, PA Illegal Immigration Relief Act
is headed to Philadelphia on appeal. The case is slated to be in front of the Third Circuit Court of appeals on October, 31, 2008.
The ordinance, which was struck down by activist judge James Munley in July 2007, revolved around whether the ordinance was constitutional. The Illegal Immigration Relief Act would fine landlords who rented to illegal aliens and yank the license of businesses who hire illegal aliens. In particular the plaintiffs against Hazleton and Mayor Lou Barletta argued that it violated the constitutional right to due process.
See my extensive coverage of the IIRA case day by day in the Hazleton archive.
Basically the way the appeal works is that it will be held in front of 3 judges. Each side will have 15 minutes to lay out their case and then we have to wait 6 months to a year to find out their ruling. It seems ridiculous, but that's the way it is. The appeals court could also kick it back to the Scranton district court.
Either way both sides, Hazleton and Mayor Lou Barletta - and the ACLU and Puerto Rican Legal Defense and Education Fund (PRLDEF), have vowed to take it to the US Supreme Court.
Of particular note in this release is that lead attorney for Hazleton, Kris Kobach
, stated that the names of the illegal aliens involved in the suit should be named and that a city should not be allowed to be sued by anonymous individuals. The supporters of illegal aliens in the case, the ACLU and PRLDEF, have filed to receive $2 million in costs related to the case that they claim they incurred since Judge Munley decided in their favor.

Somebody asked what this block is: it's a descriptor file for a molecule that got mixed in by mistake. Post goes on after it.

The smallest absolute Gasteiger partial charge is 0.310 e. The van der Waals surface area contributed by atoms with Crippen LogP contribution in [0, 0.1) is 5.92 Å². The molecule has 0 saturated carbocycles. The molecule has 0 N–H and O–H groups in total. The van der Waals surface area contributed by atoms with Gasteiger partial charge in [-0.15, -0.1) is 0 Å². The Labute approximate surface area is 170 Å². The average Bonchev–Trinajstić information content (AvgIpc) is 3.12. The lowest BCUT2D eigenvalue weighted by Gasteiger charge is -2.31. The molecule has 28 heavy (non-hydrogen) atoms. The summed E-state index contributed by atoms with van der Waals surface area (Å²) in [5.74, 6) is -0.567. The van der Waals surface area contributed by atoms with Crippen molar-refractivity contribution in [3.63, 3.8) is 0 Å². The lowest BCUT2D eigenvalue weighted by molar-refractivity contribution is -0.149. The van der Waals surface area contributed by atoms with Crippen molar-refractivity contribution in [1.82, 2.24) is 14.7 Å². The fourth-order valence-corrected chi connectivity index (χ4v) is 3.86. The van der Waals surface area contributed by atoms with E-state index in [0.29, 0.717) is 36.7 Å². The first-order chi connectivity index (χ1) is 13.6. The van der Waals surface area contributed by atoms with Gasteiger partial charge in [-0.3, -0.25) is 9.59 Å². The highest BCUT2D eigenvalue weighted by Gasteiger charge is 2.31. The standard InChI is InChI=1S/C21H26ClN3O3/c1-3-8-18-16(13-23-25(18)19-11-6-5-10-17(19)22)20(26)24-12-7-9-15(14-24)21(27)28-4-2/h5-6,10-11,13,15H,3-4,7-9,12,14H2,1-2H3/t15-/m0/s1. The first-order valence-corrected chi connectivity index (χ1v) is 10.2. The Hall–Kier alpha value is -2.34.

Mayor Lou Barletta said that there are over 100 other communities across this country waiting for the results of this case so that they too may implement their own Illegal Immigration Relief Act.
Lou Barletta is running for congress against illegal alien supporter Paul Kanjorski.
"I’ve never wavered in my belief that Hazleton has the right to pass the Illegal Immigration Relief Act and firmly believe our case will be vindicated in the higher court," Barletta said during a news conference.
The city’s lead attorney, Kris Kobach, said ... that while a judge struck down Hazleton’s law last year, two other federal judges upheld similar laws this year.
Judges upheld laws in Valley Park, Mo., and Arizona...
U.S. Secretary of Homeland Security Michael Chertoff also has lauded cities for bolstering the federal effort to curb illegal immigration, Kobach said. While Chertoff didn’t mention Hazleton, his comments indicate that the city’s law supports rather than interferes with federal efforts, a point that counters an argument that federal law leaves no room for cities to make immigration law.
Kobach also said the city will argue that illegal immigrants should have been required to tell their names when filing suit. They were provided anonymity during the proceedings at U.S. District Court for the Middle District of Pennsylvania in Scranton.
You can support Lou Barletta at his website and support Hazleton by going to Small Town Defenders